A new private hospital in Kent made losses of more than £15.2 million last year and was forced to seek a £20 million handout from investors as revenues failed to materialise.
KIMS Hospital in Maidstone said the number of treatments it carried out were “lower than originally planned” after it opened in April 2014, mainly because it missed the deadline to tender for NHS e-Referral work, where patients book their own treatments.
Its latest accounts filed to Companies House show turnover reached £8.8m in the 12 months to April 2015 but bosses raised concerns about its financial state well before it had completed its first year of trading.
Less than eight months after it welcomed its first patients, it was forced to go cap in hand to its financial backers asking for more money to keep the business afloat.
It underwent a restructure in November 2014, which converted £33.7m of loans into shares, primarily for its two main institutional investors Realta Investments Ireland Limited and Regional Healthcare Limited.
The company was given a £7.8m cash injection in return for more shares and was given a rent holiday on its premises until April 2019.
It was also loaned a further £4.5m in instalments until April 2017.
Chief executive Simon James said the commitment, including the rent holiday, was worth “in excess of £20m”.
Mr James, who joined in June last year, said: “We were overly optimistic in how quickly we could deliver our vision.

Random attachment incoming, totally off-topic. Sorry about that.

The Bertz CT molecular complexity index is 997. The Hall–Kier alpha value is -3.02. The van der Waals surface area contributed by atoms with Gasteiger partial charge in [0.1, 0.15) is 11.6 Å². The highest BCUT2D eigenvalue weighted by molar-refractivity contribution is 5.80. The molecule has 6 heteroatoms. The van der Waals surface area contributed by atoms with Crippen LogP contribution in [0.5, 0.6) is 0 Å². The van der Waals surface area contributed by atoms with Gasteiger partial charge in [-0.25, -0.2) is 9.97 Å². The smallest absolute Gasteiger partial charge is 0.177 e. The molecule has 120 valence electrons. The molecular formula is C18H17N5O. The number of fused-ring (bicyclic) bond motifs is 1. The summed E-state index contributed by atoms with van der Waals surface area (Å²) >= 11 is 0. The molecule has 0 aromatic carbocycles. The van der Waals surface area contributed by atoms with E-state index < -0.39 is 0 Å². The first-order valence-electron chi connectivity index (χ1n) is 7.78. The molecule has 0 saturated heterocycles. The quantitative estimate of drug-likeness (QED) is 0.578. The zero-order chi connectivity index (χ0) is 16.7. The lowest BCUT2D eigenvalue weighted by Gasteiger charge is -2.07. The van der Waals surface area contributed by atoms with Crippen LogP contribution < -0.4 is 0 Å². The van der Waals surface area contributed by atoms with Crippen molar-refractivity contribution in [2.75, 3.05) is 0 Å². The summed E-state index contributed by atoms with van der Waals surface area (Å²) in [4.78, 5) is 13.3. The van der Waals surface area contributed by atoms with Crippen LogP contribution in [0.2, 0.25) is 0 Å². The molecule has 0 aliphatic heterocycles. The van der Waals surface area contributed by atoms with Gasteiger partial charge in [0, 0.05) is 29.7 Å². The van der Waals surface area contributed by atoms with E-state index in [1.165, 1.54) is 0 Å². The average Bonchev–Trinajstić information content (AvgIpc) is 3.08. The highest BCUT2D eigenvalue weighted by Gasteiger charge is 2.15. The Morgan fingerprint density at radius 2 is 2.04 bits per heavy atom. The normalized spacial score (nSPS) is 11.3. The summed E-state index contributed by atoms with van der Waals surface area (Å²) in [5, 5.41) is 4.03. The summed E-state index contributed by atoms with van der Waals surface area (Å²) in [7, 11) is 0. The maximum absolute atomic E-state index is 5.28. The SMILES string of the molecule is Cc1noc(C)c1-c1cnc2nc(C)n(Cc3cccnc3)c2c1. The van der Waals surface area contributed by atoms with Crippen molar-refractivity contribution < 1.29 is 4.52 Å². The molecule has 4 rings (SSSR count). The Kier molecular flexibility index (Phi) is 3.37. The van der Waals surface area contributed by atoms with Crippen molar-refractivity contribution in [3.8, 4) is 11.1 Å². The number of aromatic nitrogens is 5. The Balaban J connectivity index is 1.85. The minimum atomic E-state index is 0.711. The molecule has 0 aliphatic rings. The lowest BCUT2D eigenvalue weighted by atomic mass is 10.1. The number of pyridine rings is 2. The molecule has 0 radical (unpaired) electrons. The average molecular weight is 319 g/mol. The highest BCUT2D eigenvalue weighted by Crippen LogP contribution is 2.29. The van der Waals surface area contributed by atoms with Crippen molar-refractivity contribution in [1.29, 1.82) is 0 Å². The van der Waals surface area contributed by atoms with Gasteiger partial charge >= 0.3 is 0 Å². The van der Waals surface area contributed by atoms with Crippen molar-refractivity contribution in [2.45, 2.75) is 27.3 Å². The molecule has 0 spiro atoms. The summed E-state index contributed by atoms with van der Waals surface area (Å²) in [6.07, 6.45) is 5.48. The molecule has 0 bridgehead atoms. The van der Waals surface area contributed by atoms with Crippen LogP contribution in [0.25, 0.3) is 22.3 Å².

“The focus, from a business perspective, is to avoid doing work which doesn’t generate a profit.
“There was work going on here which was not financially viable. We need to remain financially solvent to be able to care for people.
“The best care possible doesn’t have to cost the most. Sometimes people forget that.
“Our vision is good but the journey to delivering that vision could be longer than people envisaged at the beginning.”
The refinancing also meant a new management team has been phased in at the hospital.
Founders Steven Bernstein, Franz Dickmann and his son James have all left the business, while former chief executive Jayne Cassidy left in March last year.
Executive chairman Peter Goddard was appointed in February last year, while Simon Rust joined as finance director in November.
Mr James, who has worked in healthcare for 15 years, in particular on turnaround projects for failing institutions, said the hospital’s relationship with its investors remains “very sound”.
This year, it expects to report turnover of £15m, which it aims to increase to between £24-26m in the year to April 2017.
“On the back of that we would hope to break even,” said Mr James.
“That would be extremely good because the commonly accepted wisdom is it takes between five and seven years for a new independent hospital to reach profitability.
“We are going to do it quicker but not as quickly as our original plans envisaged.”
KIMS Hospital, which employs about 185 people, with a wage bill of £5.3m, is treating about 500 patients a month.
It is running four operating theatres and is about to open a fifth.
It has invested hundreds of thousands of pounds already in improving equipment in its theatres.
NHS patients make up 30-40% of those treated at the site, with the majority of work coming from private patients insured with the likes of Bupa and AXA.
Mr James said the business has halved its losses over the last six months and was confident its new financial plan could be delivered.
He said: “It is a challenge but I’m really excited by it and I’m heartened by the reception of people here at KIMS.
“They are really engaged and want to make this work.
“It is going to stretch people and take them out of their comfort zone but I think people are up for that.”